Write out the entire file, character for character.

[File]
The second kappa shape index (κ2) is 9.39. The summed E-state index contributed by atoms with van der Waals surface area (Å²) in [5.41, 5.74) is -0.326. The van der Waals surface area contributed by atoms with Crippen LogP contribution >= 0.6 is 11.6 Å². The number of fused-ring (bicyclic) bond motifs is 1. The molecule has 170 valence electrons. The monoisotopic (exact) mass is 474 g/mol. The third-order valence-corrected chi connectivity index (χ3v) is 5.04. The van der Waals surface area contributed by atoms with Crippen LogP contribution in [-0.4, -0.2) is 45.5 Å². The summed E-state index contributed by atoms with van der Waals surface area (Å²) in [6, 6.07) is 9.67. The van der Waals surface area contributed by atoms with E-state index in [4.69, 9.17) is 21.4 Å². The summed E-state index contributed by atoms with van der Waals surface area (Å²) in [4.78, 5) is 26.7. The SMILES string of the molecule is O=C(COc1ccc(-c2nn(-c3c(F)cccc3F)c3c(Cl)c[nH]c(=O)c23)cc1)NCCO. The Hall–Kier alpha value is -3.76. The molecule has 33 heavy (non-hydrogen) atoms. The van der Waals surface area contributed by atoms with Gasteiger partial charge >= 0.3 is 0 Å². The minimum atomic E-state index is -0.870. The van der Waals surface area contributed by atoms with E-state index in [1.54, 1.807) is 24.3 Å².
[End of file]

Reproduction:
The second kappa shape index (κ2) is 9.39. The summed E-state index contributed by atoms with van der Waals surface area (Å²) in [5.41, 5.74) is -0.326. The van der Waals surface area contributed by atoms with Crippen LogP contribution >= 0.6 is 11.6 Å². The number of fused-ring (bicyclic) bond motifs is 1. The molecule has 170 valence electrons. The monoisotopic (exact) mass is 474 g/mol. The third-order valence-corrected chi connectivity index (χ3v) is 5.04. The van der Waals surface area contributed by atoms with Crippen LogP contribution in [-0.4, -0.2) is 45.5 Å². The summed E-state index contributed by atoms with van der Waals surface area (Å²) in [6, 6.07) is 9.67. The van der Waals surface area contributed by atoms with E-state index in [4.69, 9.17) is 21.4 Å². The summed E-state index contributed by atoms with van der Waals surface area (Å²) in [4.78, 5) is 26.7. The SMILES string of the molecule is O=C(COc1ccc(-c2nn(-c3c(F)cccc3F)c3c(Cl)c[nH]c(=O)c23)cc1)NCCO. The Hall–Kier alpha value is -3.76. The molecule has 33 heavy (non-hydrogen) atoms. The van der Waals surface area contributed by atoms with Gasteiger partial charge >= 0.3 is 0 Å². The minimum atomic E-state index is -0.870. The van der Waals surface area contributed by atoms with E-state index in [1.54, 1.807) is 24.3 Å².